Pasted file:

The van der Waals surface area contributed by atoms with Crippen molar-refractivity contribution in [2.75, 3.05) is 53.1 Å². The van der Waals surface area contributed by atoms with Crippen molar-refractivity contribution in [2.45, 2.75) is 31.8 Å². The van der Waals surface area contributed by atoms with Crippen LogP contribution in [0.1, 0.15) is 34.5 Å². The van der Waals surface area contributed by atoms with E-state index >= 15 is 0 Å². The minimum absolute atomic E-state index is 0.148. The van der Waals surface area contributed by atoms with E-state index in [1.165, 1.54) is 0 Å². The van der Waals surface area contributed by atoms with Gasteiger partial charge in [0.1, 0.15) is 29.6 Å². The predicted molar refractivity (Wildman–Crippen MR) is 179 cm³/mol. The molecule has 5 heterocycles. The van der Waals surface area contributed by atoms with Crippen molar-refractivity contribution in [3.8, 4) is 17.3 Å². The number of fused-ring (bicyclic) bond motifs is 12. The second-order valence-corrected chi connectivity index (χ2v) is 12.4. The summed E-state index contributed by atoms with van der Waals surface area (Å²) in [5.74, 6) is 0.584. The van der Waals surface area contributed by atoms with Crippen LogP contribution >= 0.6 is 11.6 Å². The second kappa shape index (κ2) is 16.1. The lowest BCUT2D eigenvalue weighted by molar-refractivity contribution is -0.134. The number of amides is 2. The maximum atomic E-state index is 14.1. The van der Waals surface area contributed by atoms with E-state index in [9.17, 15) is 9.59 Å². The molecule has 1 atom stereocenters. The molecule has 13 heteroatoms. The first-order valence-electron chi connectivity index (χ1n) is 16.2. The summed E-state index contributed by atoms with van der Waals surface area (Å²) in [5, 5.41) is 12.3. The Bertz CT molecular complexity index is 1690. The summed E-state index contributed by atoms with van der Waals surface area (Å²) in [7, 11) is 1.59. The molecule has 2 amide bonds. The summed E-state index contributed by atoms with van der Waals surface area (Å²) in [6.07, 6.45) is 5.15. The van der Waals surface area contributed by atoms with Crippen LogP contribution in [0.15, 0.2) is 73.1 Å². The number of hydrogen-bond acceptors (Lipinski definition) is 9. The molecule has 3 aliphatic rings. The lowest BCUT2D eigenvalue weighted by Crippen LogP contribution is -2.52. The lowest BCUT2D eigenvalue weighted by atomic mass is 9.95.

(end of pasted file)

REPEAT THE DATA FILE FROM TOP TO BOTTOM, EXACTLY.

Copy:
The van der Waals surface area contributed by atoms with Crippen molar-refractivity contribution in [2.75, 3.05) is 53.1 Å². The van der Waals surface area contributed by atoms with Crippen molar-refractivity contribution in [2.45, 2.75) is 31.8 Å². The van der Waals surface area contributed by atoms with Crippen LogP contribution in [0.1, 0.15) is 34.5 Å². The van der Waals surface area contributed by atoms with E-state index >= 15 is 0 Å². The minimum absolute atomic E-state index is 0.148. The van der Waals surface area contributed by atoms with E-state index in [1.165, 1.54) is 0 Å². The van der Waals surface area contributed by atoms with Gasteiger partial charge in [0.1, 0.15) is 29.6 Å². The predicted molar refractivity (Wildman–Crippen MR) is 179 cm³/mol. The molecule has 5 heterocycles. The van der Waals surface area contributed by atoms with Crippen molar-refractivity contribution in [3.8, 4) is 17.3 Å². The number of fused-ring (bicyclic) bond motifs is 12. The second-order valence-corrected chi connectivity index (χ2v) is 12.4. The summed E-state index contributed by atoms with van der Waals surface area (Å²) in [5.74, 6) is 0.584. The van der Waals surface area contributed by atoms with Crippen LogP contribution >= 0.6 is 11.6 Å². The second kappa shape index (κ2) is 16.1. The lowest BCUT2D eigenvalue weighted by molar-refractivity contribution is -0.134. The number of amides is 2. The maximum atomic E-state index is 14.1. The van der Waals surface area contributed by atoms with E-state index in [9.17, 15) is 9.59 Å². The molecule has 1 atom stereocenters. The molecule has 13 heteroatoms. The first-order valence-electron chi connectivity index (χ1n) is 16.2. The summed E-state index contributed by atoms with van der Waals surface area (Å²) in [5, 5.41) is 12.3. The Bertz CT molecular complexity index is 1690. The summed E-state index contributed by atoms with van der Waals surface area (Å²) in [7, 11) is 1.59. The molecule has 2 amide bonds. The summed E-state index contributed by atoms with van der Waals surface area (Å²) in [6.07, 6.45) is 5.15. The van der Waals surface area contributed by atoms with Crippen LogP contribution in [0.15, 0.2) is 73.1 Å². The number of hydrogen-bond acceptors (Lipinski definition) is 9. The molecule has 3 aliphatic rings. The lowest BCUT2D eigenvalue weighted by Crippen LogP contribution is -2.52. The lowest BCUT2D eigenvalue weighted by atomic mass is 9.95.